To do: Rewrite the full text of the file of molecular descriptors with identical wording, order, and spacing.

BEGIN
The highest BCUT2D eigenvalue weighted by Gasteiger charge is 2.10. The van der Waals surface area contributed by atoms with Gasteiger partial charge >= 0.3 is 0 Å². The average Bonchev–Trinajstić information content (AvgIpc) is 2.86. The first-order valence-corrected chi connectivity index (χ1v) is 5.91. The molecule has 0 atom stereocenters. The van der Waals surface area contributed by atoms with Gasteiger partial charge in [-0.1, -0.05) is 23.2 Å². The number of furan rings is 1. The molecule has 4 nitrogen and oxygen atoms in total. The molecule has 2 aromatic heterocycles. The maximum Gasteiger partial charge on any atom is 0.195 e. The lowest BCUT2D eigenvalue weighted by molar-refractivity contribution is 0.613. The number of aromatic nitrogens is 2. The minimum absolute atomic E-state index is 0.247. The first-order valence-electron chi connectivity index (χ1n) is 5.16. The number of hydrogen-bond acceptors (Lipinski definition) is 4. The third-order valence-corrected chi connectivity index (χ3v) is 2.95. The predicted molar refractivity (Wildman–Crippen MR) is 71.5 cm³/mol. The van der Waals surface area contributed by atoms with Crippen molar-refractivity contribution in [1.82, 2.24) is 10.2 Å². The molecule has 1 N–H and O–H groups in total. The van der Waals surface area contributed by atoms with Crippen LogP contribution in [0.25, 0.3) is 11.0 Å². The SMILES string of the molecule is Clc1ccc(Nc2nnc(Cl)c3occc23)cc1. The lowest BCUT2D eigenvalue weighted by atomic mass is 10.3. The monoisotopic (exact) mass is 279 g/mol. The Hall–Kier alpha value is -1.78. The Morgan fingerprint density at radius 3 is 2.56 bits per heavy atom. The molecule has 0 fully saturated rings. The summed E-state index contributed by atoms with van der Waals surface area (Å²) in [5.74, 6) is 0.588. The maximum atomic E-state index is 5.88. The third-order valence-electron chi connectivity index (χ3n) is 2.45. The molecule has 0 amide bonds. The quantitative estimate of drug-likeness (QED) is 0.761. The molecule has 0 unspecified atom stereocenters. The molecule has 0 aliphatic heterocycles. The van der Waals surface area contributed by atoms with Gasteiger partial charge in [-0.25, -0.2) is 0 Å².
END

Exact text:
The highest BCUT2D eigenvalue weighted by Gasteiger charge is 2.10. The van der Waals surface area contributed by atoms with Gasteiger partial charge >= 0.3 is 0 Å². The average Bonchev–Trinajstić information content (AvgIpc) is 2.86. The first-order valence-corrected chi connectivity index (χ1v) is 5.91. The molecule has 0 atom stereocenters. The van der Waals surface area contributed by atoms with Gasteiger partial charge in [-0.1, -0.05) is 23.2 Å². The number of furan rings is 1. The molecule has 4 nitrogen and oxygen atoms in total. The molecule has 2 aromatic heterocycles. The maximum Gasteiger partial charge on any atom is 0.195 e. The lowest BCUT2D eigenvalue weighted by molar-refractivity contribution is 0.613. The number of aromatic nitrogens is 2. The minimum absolute atomic E-state index is 0.247. The first-order valence-electron chi connectivity index (χ1n) is 5.16. The number of hydrogen-bond acceptors (Lipinski definition) is 4. The third-order valence-corrected chi connectivity index (χ3v) is 2.95. The predicted molar refractivity (Wildman–Crippen MR) is 71.5 cm³/mol. The van der Waals surface area contributed by atoms with Crippen molar-refractivity contribution in [1.82, 2.24) is 10.2 Å². The molecule has 1 N–H and O–H groups in total. The van der Waals surface area contributed by atoms with Crippen LogP contribution in [0.25, 0.3) is 11.0 Å². The SMILES string of the molecule is Clc1ccc(Nc2nnc(Cl)c3occc23)cc1. The lowest BCUT2D eigenvalue weighted by atomic mass is 10.3. The monoisotopic (exact) mass is 279 g/mol. The Hall–Kier alpha value is -1.78. The Morgan fingerprint density at radius 3 is 2.56 bits per heavy atom. The molecule has 0 fully saturated rings. The summed E-state index contributed by atoms with van der Waals surface area (Å²) in [5.74, 6) is 0.588. The maximum atomic E-state index is 5.88. The third-order valence-electron chi connectivity index (χ3n) is 2.45. The molecule has 0 amide bonds. The quantitative estimate of drug-likeness (QED) is 0.761. The molecule has 0 unspecified atom stereocenters. The molecule has 0 aliphatic heterocycles. The van der Waals surface area contributed by atoms with Gasteiger partial charge in [-0.25, -0.2) is 0 Å².